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Temptations Of The Free T-shirt

Temptations Of The Free T-shirt

The moment I became a college freshman, money was immediately deemed scarce. Vendors, who lined the only walkway to the upper campus classrooms, enticed me with supposedly marked-down prices for tennis shoes, cheaper cellular phone plans and warehouse-like sterling silver carts (like the ones they have in every single shopping mall). They even had deals on a wide range of compact discs, the essential tool for every college student. But the most enticing demon that lured me into its grip was the “Free T-shirt.”

We live in a world where temptation is a major part of our every day lives. People tempt us, tangible objects tempt us and even our own thoughts tempt us. For me, my temptation was spending money, money I did not have.

The “Free T-shirt” was a ploy credit card vendors used to lure naïve college students into signing their lives away. I was one of those students. Citibank Visa gave me my first credit card when I was 18 years old, with a credit limit of $500. Six months later, my available credit increased to $3,000. And that was where my downfall began.

Like many early college students, I was suffering from a high school heartache and nursed it by showering myself with gifts, an excuse to spend money. I already went over the limit on my Citibank, so I applied for another card. After another application and another “Free T-shirt,” Capitol One approved me with the same limit as my previous card. I fell into a deeper hole of $6,000.

At that point, I realized I had a problem (so I thought) and I decided to apply for another credit card, with enough credit to consolidate my previous two. I was not given as much as I expected, so, stricken by frustration, I splurged once again. Throughout my college career, I became in debt to nearly 10 different credit companies, with more than $15,000 attached to my grave.

Resisting temptation, however, is easier than one thinks. Peter, one of Jesus’ apostles, offers a solution in breaking the mold of our desires. He said in 1 Peter 5:8-9, “Be self-controlled and alert. Your enemy the devil prowls around like a roaring lion looking to devour. Resist him, standing firm in the faith, because you know that your brothers throughout the world are undergoing the same kind of sufferings.”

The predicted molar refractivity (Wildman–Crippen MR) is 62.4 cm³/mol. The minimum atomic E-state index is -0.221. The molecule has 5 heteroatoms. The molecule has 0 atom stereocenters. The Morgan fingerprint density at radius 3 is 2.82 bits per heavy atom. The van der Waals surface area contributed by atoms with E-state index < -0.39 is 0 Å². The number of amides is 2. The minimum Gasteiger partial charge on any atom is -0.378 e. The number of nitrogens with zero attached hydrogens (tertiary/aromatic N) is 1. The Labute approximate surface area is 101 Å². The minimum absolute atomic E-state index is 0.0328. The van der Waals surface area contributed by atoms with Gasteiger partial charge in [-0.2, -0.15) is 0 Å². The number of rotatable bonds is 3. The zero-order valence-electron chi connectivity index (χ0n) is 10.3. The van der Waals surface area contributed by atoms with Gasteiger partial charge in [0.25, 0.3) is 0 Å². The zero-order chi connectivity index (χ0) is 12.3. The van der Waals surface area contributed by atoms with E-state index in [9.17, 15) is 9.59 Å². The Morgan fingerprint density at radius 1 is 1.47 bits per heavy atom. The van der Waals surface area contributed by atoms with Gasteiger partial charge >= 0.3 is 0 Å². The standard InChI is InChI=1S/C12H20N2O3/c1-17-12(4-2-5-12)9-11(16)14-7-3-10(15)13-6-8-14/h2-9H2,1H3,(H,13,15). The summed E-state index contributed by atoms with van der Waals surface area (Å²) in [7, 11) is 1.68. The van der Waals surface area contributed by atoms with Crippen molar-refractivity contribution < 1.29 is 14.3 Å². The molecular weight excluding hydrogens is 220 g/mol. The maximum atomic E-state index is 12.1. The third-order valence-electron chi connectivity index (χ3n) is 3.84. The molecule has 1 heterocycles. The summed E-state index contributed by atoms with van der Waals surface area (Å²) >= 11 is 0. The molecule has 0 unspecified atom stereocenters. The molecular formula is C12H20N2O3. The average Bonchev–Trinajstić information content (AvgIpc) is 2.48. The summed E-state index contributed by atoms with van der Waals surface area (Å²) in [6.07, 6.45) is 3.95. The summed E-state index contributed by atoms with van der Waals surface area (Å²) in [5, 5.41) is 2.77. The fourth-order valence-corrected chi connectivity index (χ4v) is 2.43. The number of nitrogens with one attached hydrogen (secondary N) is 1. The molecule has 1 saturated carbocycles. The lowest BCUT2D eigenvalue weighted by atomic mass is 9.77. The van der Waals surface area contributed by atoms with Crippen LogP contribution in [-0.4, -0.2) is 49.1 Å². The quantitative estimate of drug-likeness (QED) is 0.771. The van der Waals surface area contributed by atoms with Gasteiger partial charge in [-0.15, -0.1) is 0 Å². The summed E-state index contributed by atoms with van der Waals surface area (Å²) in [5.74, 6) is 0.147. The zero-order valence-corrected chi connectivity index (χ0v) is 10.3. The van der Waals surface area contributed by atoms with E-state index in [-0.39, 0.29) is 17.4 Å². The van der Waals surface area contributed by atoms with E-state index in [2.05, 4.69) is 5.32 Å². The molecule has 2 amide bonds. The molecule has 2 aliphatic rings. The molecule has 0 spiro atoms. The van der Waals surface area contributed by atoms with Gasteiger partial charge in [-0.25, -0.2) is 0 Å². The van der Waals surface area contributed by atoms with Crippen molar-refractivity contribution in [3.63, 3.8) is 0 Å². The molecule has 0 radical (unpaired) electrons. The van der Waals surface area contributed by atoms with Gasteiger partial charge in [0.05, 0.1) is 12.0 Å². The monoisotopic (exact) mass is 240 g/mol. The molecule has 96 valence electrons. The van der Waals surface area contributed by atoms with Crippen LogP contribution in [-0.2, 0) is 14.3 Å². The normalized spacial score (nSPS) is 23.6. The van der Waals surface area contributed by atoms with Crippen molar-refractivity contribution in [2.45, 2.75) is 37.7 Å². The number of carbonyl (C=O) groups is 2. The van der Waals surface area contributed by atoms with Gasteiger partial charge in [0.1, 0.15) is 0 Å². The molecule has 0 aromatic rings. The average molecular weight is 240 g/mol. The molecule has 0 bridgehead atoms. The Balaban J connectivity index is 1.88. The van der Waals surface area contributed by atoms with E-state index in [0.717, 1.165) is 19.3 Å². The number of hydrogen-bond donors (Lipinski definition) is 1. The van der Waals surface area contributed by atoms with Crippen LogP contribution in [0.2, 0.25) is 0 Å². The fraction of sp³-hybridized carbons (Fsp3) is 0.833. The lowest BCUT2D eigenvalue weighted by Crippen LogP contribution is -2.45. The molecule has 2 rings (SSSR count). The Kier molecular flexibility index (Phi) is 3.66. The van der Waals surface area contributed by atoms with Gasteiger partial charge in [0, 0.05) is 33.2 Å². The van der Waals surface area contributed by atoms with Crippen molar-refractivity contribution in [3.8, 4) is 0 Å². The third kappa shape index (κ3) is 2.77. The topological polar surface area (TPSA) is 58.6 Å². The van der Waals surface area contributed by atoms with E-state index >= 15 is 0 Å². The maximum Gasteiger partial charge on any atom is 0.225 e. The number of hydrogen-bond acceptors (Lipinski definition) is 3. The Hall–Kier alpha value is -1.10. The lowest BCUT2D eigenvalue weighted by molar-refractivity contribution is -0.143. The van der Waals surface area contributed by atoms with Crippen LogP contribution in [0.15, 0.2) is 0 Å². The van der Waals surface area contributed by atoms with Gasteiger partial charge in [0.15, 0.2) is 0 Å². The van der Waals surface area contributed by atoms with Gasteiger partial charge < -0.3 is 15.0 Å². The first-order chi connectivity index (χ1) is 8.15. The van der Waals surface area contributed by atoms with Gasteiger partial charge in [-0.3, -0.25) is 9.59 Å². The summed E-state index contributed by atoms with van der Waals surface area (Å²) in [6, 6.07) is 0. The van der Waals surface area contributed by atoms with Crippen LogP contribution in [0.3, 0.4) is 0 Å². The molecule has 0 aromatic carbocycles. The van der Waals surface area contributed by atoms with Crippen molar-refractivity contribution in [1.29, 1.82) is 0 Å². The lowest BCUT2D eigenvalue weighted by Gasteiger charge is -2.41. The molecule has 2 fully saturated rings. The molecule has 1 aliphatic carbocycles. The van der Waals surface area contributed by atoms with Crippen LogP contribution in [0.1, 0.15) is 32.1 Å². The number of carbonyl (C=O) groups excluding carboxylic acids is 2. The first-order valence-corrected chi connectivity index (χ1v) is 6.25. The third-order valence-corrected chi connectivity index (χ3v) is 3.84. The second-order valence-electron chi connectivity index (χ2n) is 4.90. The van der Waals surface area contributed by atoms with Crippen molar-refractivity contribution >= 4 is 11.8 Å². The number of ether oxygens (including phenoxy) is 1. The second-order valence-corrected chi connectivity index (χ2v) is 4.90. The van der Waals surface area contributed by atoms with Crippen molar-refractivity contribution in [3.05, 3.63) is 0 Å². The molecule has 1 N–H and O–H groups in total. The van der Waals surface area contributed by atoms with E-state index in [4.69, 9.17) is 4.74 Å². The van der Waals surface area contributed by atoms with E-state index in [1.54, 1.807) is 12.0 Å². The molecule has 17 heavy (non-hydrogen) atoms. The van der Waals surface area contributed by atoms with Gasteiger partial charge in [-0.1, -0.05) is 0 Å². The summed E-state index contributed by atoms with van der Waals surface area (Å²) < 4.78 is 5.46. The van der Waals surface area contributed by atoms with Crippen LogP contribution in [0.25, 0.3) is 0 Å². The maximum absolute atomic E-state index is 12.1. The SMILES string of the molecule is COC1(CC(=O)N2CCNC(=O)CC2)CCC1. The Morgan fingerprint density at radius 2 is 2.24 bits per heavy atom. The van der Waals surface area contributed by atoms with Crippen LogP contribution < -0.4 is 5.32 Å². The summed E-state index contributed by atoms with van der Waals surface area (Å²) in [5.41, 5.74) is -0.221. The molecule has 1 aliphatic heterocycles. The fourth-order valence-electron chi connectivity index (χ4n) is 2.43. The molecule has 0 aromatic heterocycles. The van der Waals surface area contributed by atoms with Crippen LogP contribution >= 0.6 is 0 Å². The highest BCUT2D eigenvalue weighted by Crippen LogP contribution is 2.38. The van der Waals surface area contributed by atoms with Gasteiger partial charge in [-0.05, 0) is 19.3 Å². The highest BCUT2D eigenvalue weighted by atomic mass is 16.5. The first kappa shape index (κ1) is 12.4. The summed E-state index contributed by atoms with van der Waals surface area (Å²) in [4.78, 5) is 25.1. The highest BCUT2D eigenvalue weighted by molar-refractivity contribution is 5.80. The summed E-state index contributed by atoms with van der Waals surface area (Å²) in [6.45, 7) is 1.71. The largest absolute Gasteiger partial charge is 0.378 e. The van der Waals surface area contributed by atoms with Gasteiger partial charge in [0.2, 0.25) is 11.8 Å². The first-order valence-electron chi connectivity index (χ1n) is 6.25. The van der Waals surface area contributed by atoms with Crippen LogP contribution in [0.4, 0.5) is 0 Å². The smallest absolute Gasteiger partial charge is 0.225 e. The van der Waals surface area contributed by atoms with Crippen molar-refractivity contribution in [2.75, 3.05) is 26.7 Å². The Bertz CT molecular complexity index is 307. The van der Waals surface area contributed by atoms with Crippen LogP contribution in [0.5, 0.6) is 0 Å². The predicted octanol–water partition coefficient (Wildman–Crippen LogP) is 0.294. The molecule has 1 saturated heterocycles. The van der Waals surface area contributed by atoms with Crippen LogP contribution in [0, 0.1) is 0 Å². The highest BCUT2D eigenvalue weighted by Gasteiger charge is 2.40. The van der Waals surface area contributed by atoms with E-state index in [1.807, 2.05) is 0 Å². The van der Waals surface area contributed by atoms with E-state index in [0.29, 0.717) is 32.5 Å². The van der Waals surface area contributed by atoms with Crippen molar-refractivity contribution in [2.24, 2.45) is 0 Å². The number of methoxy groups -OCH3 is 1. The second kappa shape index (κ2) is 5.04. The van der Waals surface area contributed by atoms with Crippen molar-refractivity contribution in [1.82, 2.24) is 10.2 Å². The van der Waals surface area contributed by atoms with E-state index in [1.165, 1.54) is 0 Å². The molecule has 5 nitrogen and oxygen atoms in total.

Initially, I fell short to temptation, but, as I am currently working on getting myself out of debt, I find Peter’s advice a blessing. It was not until a few months ago, I realized I needed to be “self-controlled and alert.” I finally realized and accepted the fact I had a problem. I needed self-control.

Admitting my sin to God through prayer was the first step. For the longest time, I held on to my credit cards for those times of emergency. But after cutting up every single credit card I had, I feel God started showing me a responsible way of handling my money.

I also began the practice of tithing, giving a portion of what I earned to Him. I never understood what tithing was all about, so I never committed myself to the practice, but God’s faithfulness was and is evident. In my current place of employment, I am earning the same income I was making one year ago, yet, by tithing, I am able to give to God what is rightfully His, put some money aside for savings, pay more than my minimum monthly payments and still have enough extra for leisurely withdrawal.

Spending money I do not have is no longer an issue because the credit cards are not there to tempt me, but overspending is. So to make sure I do not spend money on unnecessary things, I avoid places I know I would be tempted. I never carry cash unless I know what specific thing I need to buy. I also have a few people I make myself accountable to, to make sure I am on the right track.

Temptation starts off small, but ends up negatively huge. Giving in to temptation cost me two “Free T-shirts” that ended up with a debt value of close to $20,000.

Be alert, have self-control and resist temptation. It’ll save you a buck or two.

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